Film Review | The Revenant

Visually impressive and meticulously constructed, Leonardo Di Caprio's latest bid for the Oscar is a merciless and immersive experience with, sadly, a hollow core

Sixth time lucky? Leonardo Di Caprio may finally nab the Oscar gong for The Revenant
Sixth time lucky? Leonardo Di Caprio may finally nab the Oscar gong for The Revenant

It’s interesting that two snow-bound Westerns are part of the Oscar conversation this year. Apart from being an ironic sting of giving a literally ‘white’ hue to the otherwise racially whitewashed awards ceremony, Quentin Tarantino’s The Hateful Eight and Alejandro G. Inarritu’s The Revenant both evoke a harsher time in American history that however also slides comfortably into the generic template of a Western.

Taking its cue from the real life American fur-trapper Hugh Glass, The Revenant plunges us deep into the icy wilderness, but unlike the claustrophobic haberdashery in which we’re ensconced during Tarantino’s similarly set The Hateful Eight, Inarritu operates on a ‘go big or go home’ philosophy, as Glass (Leonardo Di Caprio) has to negotiate not only through the harsh winter landscape but also face imminent attacks from various Native American factions.


What cuts the deepest (and Glass gets many cuts, pretty early on) is his abandonment by his fellow explorers, as he becomes a liability after being mauled by a bear. Though a small contingent eventually agrees to stay behind, their erstwhile leader, the cynical and greedy John Fitzgerald (Tom Hardy) may be more of a curse than a boon to the bedridden Glass.

Much has been said and written about the supposedly beleaguered production of Inarritu’s film ahead of release, and this is unfortunate for many reasons. For one, harping on about the hardship of the filmmaking process both distracts from the storytelling and serves as a remind of how pampered Hollywood types tend to be, and secondly, Inarritu’s ethical standards have now been dented by rumours that he treated his crew like crap.

The shell of what remains once the hype has been skimmed off is worth savouring, however, if only as an old-school Western done with clear cinematographic rigour and Inarritu’s undeniable artistry behind the camera. Its two-and-a-half-hour running time remains hard to swallow, however, especially given its sparse plot which gives license for vanities on both the part of the director and the actors – unsurprisingly, Di Caprio in particular, whose Oscar aspirations have become something of a long-running internet joke.

That aside, Inarritu’s watchwords have been ‘thorough’ (think Birdman’s constant tracking shot) and ‘uncompromising’ (think any of his previous films) so that if this is a conventional adventure story at is base, it’s one with a full-blooded gilding, where the violence is visceral and where the natural world pulsates with both beauty and menace.

Veteran cinematographer Emmanuel Lubezki returns to Inarritu following his involvement in Birdman, but here he’s allowed to channel another one of his previous collaborators: Terrence Malick. If anything, The Revenant could be an icy variant of Malick/Lubezki’s The New World (2006) in terms of how it all looks.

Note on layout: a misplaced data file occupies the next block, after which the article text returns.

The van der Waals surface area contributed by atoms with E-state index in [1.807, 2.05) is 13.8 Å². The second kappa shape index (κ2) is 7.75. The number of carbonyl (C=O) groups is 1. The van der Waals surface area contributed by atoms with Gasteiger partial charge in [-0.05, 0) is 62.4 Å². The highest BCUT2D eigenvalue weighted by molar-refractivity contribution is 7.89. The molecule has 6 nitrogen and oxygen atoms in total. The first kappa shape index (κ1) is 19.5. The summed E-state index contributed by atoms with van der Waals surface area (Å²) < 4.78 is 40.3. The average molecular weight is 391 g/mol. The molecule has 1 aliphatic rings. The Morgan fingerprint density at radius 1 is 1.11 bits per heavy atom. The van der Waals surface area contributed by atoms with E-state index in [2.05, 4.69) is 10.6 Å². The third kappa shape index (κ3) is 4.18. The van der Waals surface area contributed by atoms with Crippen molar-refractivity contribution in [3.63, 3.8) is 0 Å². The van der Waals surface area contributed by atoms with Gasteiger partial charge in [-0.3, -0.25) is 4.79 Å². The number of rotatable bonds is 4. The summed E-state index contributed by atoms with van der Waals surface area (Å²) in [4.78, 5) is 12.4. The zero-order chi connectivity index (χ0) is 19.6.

This ensures that the ‘period’ world is as immersive and filthy – not escapist and pretty. Along with Inarritu’s roving camera-work, these stylistic efforts are integral to the experience. The sparse script – penned by Inarritu and Mark L. Smith from the novel of the same name by Michael Punke – allow the visuals and the mise-en-scene to take over completely.

This is great in some ways, since Inarritu is in full command of the ambitious production and can deliver some rousing scenes, among them the expedition’s ambush by Arikara Native Americans which opens the film. Bombarding the viewer with an unflinching display of brutality that descends into deeper and deeper chaos, it’s not only an effective micro-illustration of the fog of war, but a statement of intent: abandon all hope ye who enter here. This is a world where the brutality of men is persistent, indiscriminating and unceasing.

The much talked-about bear attack, however, once again suffers from all the media hype that the film’s marketing team had set into motion months ago. Though it’s shot to near perfection thanks to a mix of real stuntmen and CGI, and although its early occurrence in the plot is necessary for the narrative to unfold as it does, in some ways it feels like an early climax. The ferocity of the attack ensures that we focus on it as a ‘riveting’ set-piece, and little else.

This is the ultimate giveaway. For all its aspirations towards cinematic high art – at least, Inarritu’s reputation coupled with the film’s much-advertised rigour – The Revenant remains a piece of Hollywood entertainment, though it may be dressed up in prettier garb than its pulpier counterparts. It’s best when it’s taken on those merits: an old-school Western that comes with an unfortunate sprinkling of ‘spirituality’, as Glass is haunted by evocative dreams and whispery voices invoking his past and some fortune-cookie wisdom.

It’s something that Malick did far better, though bear attacks remain, at this point, absent from his CV. 

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